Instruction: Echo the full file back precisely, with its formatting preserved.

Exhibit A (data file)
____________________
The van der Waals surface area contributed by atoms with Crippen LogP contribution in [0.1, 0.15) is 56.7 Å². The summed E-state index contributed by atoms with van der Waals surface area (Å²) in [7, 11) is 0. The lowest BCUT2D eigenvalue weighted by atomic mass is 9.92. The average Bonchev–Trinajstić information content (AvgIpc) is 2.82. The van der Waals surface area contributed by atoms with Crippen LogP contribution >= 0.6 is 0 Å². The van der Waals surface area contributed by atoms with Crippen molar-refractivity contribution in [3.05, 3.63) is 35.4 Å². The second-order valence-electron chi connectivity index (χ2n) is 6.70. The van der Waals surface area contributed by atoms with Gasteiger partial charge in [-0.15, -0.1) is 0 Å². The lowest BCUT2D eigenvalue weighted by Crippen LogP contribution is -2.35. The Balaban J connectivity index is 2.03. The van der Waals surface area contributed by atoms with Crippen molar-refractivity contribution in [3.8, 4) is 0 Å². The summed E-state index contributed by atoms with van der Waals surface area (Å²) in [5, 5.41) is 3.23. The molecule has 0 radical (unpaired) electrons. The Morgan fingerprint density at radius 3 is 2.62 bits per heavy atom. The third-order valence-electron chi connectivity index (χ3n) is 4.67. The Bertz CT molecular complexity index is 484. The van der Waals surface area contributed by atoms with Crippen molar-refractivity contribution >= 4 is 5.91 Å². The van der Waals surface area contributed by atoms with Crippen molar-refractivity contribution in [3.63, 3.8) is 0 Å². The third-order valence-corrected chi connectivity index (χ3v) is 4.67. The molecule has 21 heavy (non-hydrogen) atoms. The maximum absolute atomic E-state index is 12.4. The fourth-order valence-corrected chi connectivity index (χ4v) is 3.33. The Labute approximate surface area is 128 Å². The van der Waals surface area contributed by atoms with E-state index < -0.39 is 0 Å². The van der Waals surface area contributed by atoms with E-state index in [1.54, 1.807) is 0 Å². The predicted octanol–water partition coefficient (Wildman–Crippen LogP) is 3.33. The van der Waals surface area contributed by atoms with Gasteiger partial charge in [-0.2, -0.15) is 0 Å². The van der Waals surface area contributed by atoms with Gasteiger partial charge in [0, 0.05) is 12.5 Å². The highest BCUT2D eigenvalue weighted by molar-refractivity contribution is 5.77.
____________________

The van der Waals surface area contributed by atoms with Crippen LogP contribution in [0.1, 0.15) is 56.7 Å². The summed E-state index contributed by atoms with van der Waals surface area (Å²) in [7, 11) is 0. The lowest BCUT2D eigenvalue weighted by atomic mass is 9.92. The average Bonchev–Trinajstić information content (AvgIpc) is 2.82. The van der Waals surface area contributed by atoms with Crippen LogP contribution >= 0.6 is 0 Å². The van der Waals surface area contributed by atoms with Crippen molar-refractivity contribution in [3.05, 3.63) is 35.4 Å². The second-order valence-electron chi connectivity index (χ2n) is 6.70. The van der Waals surface area contributed by atoms with Gasteiger partial charge in [-0.15, -0.1) is 0 Å². The lowest BCUT2D eigenvalue weighted by Crippen LogP contribution is -2.35. The Balaban J connectivity index is 2.03. The van der Waals surface area contributed by atoms with Crippen molar-refractivity contribution in [3.8, 4) is 0 Å². The summed E-state index contributed by atoms with van der Waals surface area (Å²) in [5, 5.41) is 3.23. The molecule has 0 radical (unpaired) electrons. The Morgan fingerprint density at radius 3 is 2.62 bits per heavy atom. The third-order valence-electron chi connectivity index (χ3n) is 4.67. The Bertz CT molecular complexity index is 484. The van der Waals surface area contributed by atoms with Crippen molar-refractivity contribution >= 4 is 5.91 Å². The van der Waals surface area contributed by atoms with Crippen molar-refractivity contribution in [3.63, 3.8) is 0 Å². The third-order valence-corrected chi connectivity index (χ3v) is 4.67. The molecule has 21 heavy (non-hydrogen) atoms. The maximum absolute atomic E-state index is 12.4. The fourth-order valence-corrected chi connectivity index (χ4v) is 3.33. The Labute approximate surface area is 128 Å². The van der Waals surface area contributed by atoms with E-state index < -0.39 is 0 Å². The van der Waals surface area contributed by atoms with E-state index in [1.54, 1.807) is 0 Å². The predicted octanol–water partition coefficient (Wildman–Crippen LogP) is 3.33. The van der Waals surface area contributed by atoms with Gasteiger partial charge in [-0.2, -0.15) is 0 Å². The van der Waals surface area contributed by atoms with Gasteiger partial charge in [0, 0.05) is 12.5 Å². The highest BCUT2D eigenvalue weighted by molar-refractivity contribution is 5.77.